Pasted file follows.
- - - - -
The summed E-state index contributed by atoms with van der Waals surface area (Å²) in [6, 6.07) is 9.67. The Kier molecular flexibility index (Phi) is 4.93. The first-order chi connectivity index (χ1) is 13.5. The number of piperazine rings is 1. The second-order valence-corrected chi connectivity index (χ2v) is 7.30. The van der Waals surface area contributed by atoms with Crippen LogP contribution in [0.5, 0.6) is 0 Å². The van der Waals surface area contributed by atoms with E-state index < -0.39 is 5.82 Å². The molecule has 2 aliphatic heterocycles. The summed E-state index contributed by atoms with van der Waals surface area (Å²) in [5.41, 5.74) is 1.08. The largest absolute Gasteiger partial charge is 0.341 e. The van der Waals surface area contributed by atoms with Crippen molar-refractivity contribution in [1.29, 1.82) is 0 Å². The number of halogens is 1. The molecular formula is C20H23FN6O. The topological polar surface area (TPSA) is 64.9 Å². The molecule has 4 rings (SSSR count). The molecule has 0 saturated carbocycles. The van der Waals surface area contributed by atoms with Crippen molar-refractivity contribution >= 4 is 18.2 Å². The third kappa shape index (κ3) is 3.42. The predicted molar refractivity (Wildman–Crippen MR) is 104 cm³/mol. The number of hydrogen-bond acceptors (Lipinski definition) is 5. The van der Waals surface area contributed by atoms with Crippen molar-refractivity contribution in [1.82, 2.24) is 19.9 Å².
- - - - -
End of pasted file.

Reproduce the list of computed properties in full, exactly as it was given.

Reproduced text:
The summed E-state index contributed by atoms with van der Waals surface area (Å²) in [6, 6.07) is 9.67. The Kier molecular flexibility index (Phi) is 4.93. The first-order chi connectivity index (χ1) is 13.5. The number of piperazine rings is 1. The second-order valence-corrected chi connectivity index (χ2v) is 7.30. The van der Waals surface area contributed by atoms with Crippen LogP contribution in [0.5, 0.6) is 0 Å². The van der Waals surface area contributed by atoms with E-state index < -0.39 is 5.82 Å². The molecule has 2 aliphatic heterocycles. The summed E-state index contributed by atoms with van der Waals surface area (Å²) in [5.41, 5.74) is 1.08. The largest absolute Gasteiger partial charge is 0.341 e. The van der Waals surface area contributed by atoms with Crippen molar-refractivity contribution in [1.29, 1.82) is 0 Å². The number of halogens is 1. The molecular formula is C20H23FN6O. The topological polar surface area (TPSA) is 64.9 Å². The molecule has 4 rings (SSSR count). The molecule has 0 saturated carbocycles. The van der Waals surface area contributed by atoms with Crippen molar-refractivity contribution >= 4 is 18.2 Å². The third kappa shape index (κ3) is 3.42. The predicted molar refractivity (Wildman–Crippen MR) is 104 cm³/mol. The number of hydrogen-bond acceptors (Lipinski definition) is 5. The van der Waals surface area contributed by atoms with Crippen molar-refractivity contribution in [1.82, 2.24) is 19.9 Å².